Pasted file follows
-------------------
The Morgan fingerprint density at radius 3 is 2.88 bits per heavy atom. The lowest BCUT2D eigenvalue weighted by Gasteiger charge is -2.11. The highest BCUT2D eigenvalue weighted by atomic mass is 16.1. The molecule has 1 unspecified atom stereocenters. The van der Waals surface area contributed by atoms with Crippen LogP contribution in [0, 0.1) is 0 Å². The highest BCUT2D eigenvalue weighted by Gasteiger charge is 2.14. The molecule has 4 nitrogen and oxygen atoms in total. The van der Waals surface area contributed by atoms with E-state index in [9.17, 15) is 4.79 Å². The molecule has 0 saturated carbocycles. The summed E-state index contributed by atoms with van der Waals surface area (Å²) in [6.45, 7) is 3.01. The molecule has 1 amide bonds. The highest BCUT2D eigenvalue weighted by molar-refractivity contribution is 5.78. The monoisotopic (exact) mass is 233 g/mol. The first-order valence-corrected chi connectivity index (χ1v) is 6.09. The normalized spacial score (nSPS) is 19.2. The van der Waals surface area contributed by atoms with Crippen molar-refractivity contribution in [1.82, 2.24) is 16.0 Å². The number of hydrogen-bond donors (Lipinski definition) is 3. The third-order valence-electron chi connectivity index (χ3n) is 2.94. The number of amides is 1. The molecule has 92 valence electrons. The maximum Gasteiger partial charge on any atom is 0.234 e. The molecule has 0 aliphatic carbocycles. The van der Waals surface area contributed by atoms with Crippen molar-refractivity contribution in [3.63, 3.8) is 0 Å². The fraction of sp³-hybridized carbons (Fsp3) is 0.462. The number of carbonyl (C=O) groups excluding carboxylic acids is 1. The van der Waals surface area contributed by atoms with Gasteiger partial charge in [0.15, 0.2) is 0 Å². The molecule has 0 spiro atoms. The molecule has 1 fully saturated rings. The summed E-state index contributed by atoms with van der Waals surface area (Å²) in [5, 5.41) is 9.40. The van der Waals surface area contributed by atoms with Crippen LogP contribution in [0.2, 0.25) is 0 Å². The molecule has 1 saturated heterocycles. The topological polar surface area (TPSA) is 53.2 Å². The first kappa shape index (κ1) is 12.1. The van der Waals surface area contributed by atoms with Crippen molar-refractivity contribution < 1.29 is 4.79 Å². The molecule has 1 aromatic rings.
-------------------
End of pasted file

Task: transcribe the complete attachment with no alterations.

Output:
The Morgan fingerprint density at radius 3 is 2.88 bits per heavy atom. The lowest BCUT2D eigenvalue weighted by Gasteiger charge is -2.11. The highest BCUT2D eigenvalue weighted by atomic mass is 16.1. The molecule has 1 unspecified atom stereocenters. The van der Waals surface area contributed by atoms with Crippen LogP contribution in [0, 0.1) is 0 Å². The highest BCUT2D eigenvalue weighted by Gasteiger charge is 2.14. The molecule has 4 nitrogen and oxygen atoms in total. The van der Waals surface area contributed by atoms with E-state index in [9.17, 15) is 4.79 Å². The molecule has 0 saturated carbocycles. The summed E-state index contributed by atoms with van der Waals surface area (Å²) in [6.45, 7) is 3.01. The molecule has 1 amide bonds. The highest BCUT2D eigenvalue weighted by molar-refractivity contribution is 5.78. The monoisotopic (exact) mass is 233 g/mol. The first-order valence-corrected chi connectivity index (χ1v) is 6.09. The normalized spacial score (nSPS) is 19.2. The van der Waals surface area contributed by atoms with Crippen molar-refractivity contribution in [1.82, 2.24) is 16.0 Å². The number of hydrogen-bond donors (Lipinski definition) is 3. The third-order valence-electron chi connectivity index (χ3n) is 2.94. The number of amides is 1. The molecule has 92 valence electrons. The maximum Gasteiger partial charge on any atom is 0.234 e. The molecule has 0 aliphatic carbocycles. The van der Waals surface area contributed by atoms with Crippen molar-refractivity contribution in [3.63, 3.8) is 0 Å². The fraction of sp³-hybridized carbons (Fsp3) is 0.462. The number of carbonyl (C=O) groups excluding carboxylic acids is 1. The van der Waals surface area contributed by atoms with Gasteiger partial charge in [0.15, 0.2) is 0 Å². The molecule has 0 spiro atoms. The molecule has 1 fully saturated rings. The summed E-state index contributed by atoms with van der Waals surface area (Å²) in [5, 5.41) is 9.40. The van der Waals surface area contributed by atoms with Crippen LogP contribution in [0.2, 0.25) is 0 Å². The molecule has 1 saturated heterocycles. The topological polar surface area (TPSA) is 53.2 Å². The first kappa shape index (κ1) is 12.1. The van der Waals surface area contributed by atoms with Crippen molar-refractivity contribution < 1.29 is 4.79 Å². The molecule has 1 aromatic rings.